When working at a restaurant you're proud of, it's only natural that eventually you'll want to experience it as a guest. But there are a few lessons I've learned along the way.
Don't bring fussy people
The first time I ever ate at The Restaurant, I came for my birthday and brought a good friend whose birthday is the day before mine. It was so exciting: it was only the second time I'd entered through the front door, and the first time I'd really gotten a good look at the dining room. Chef came out to greet us and wished us happy birthday, and generously offered to have the kitchen cook for us instead of ordering from the menu.
"Is there anything you don't eat?"
The question was directed more toward my dining companion than myself. Everyone is entitled to their own opinions and tastes, and the kitchen should always be notified of food allergies, but this was a question of open-mindedness and trust. The kitchen, the kitchen I worked in, was about to push out a two-hour stream of the menu's best, most interesting dishes for us. Would she be at least willing to try what it had to offer?
Sarah looked at Chef and back at me before answering,
"Oh, Chris wouldn't have brought me if there was. I'll eat anything."
Damn straight. Girlfriend knows the drill.
Say "Thank You"
Since the kitchen will almost always offer to cook for a fellow cook, it's customary to bring in a little something for everyone on the line to enjoy after service. Generally, beer goes over pretty well. Whiskey goes over even better.
But don't be that person who brings in Coors Light for everyone, or risk being forever shunned. Even on a cook's salary, you can do a little better for your pals in the trenches. Thou shalt not thanketh your friends with crappy beer.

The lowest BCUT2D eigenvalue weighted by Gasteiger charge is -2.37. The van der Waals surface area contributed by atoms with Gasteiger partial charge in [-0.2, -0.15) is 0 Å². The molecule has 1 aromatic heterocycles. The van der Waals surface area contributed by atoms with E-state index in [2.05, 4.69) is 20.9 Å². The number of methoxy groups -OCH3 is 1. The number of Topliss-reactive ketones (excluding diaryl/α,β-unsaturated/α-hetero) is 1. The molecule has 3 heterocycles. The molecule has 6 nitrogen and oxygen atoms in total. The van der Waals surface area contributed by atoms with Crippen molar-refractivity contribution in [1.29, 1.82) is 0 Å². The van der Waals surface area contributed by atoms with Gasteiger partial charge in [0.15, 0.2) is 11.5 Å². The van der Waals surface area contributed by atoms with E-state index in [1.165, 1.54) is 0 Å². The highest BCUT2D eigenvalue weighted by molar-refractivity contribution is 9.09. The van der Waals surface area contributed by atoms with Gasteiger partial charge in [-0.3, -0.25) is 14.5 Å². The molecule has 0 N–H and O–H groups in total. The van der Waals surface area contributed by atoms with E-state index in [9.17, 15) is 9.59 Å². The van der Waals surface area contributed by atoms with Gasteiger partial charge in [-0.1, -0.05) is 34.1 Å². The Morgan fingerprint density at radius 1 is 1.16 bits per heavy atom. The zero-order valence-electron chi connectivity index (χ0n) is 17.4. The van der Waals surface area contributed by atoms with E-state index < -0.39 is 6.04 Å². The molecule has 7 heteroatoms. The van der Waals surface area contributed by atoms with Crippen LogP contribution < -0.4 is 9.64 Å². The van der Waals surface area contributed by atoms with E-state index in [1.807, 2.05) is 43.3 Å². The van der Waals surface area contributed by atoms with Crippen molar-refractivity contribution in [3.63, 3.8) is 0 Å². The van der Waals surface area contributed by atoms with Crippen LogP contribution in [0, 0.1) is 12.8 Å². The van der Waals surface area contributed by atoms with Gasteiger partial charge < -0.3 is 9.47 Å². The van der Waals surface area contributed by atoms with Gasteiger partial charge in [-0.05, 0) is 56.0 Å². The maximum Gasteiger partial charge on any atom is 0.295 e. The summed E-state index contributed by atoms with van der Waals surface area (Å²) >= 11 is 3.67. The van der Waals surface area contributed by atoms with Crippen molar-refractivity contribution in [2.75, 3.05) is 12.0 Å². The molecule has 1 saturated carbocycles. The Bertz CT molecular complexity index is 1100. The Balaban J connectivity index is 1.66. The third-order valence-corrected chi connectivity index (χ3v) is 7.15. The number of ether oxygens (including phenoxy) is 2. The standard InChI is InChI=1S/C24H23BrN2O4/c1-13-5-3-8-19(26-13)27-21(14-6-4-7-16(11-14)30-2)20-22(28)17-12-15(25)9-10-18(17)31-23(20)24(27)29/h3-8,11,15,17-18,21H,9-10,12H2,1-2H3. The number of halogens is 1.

Actually say thank you
Toward the end of your meal, ask your server if it's all right to go back into the kitchen and thank the chefs and cooks on service. If it's later in the evening, things are probably winding down and it's totally fine to pop in for a brief hello. Go back and see who's cooking, tell them what you liked, be polite... and then get out of their hair. Unless you were their last ticket, they probably still have a kitchen to run.
Roll with it
The second time I had dinner at The Restaurant, I brought my family to celebrate my father's birthday. Since I only work on Sundays and rarely emerge from the back of house, I'd only been introduced to one or two of the servers. Mark, our wonderful server that evening, chatted us up while he cleared the table for dessert.
"So I hear you're a black belt?"
I just sat there and blinked at him until I realized he was speaking to me. Eyebrows were raised all around the table and my mother snorted audibly. I have the grace of a penguin on land. The people who work most closely with me know this all too well. Black belt? What does the front of house think I am?
"What? No, no, that's a horrible rumor."
"That's an AWESOME rumor!"
Later, Jeff told me I should've gone with it. At the very least, I could've tried to say something more inspired than just squawking in front of my family and making things awkward for everyone. Still, I want to know who started that rumor.
Have a good time
And be proud of the food coming out of the kitchen! I certainly was, even though I'd never cooked any of it before. It was especially satisfying to be able to explain the pasta dishes to my family, the different kinds of dough that we made, the process for rolling and shaping each pasta, the ingredients that were served with the dishes. It's pretty incredible to see the thought process behind each dish from start to finish. From the amount of flour in the dough to the plated product, a lot of planning goes into each item on the menu.
When there's a bowl of peppery, cheesy fresh pasta placed in front of me, the hours I spend weeding out strands of imperfect noodles from batches of pasta suddenly all make sense. We spend hours picking out every cracked, broken, dried-out noodle so that the bowl I am served, the bowl I finally get to share with family and friends, is as perfect as possible. Worth it.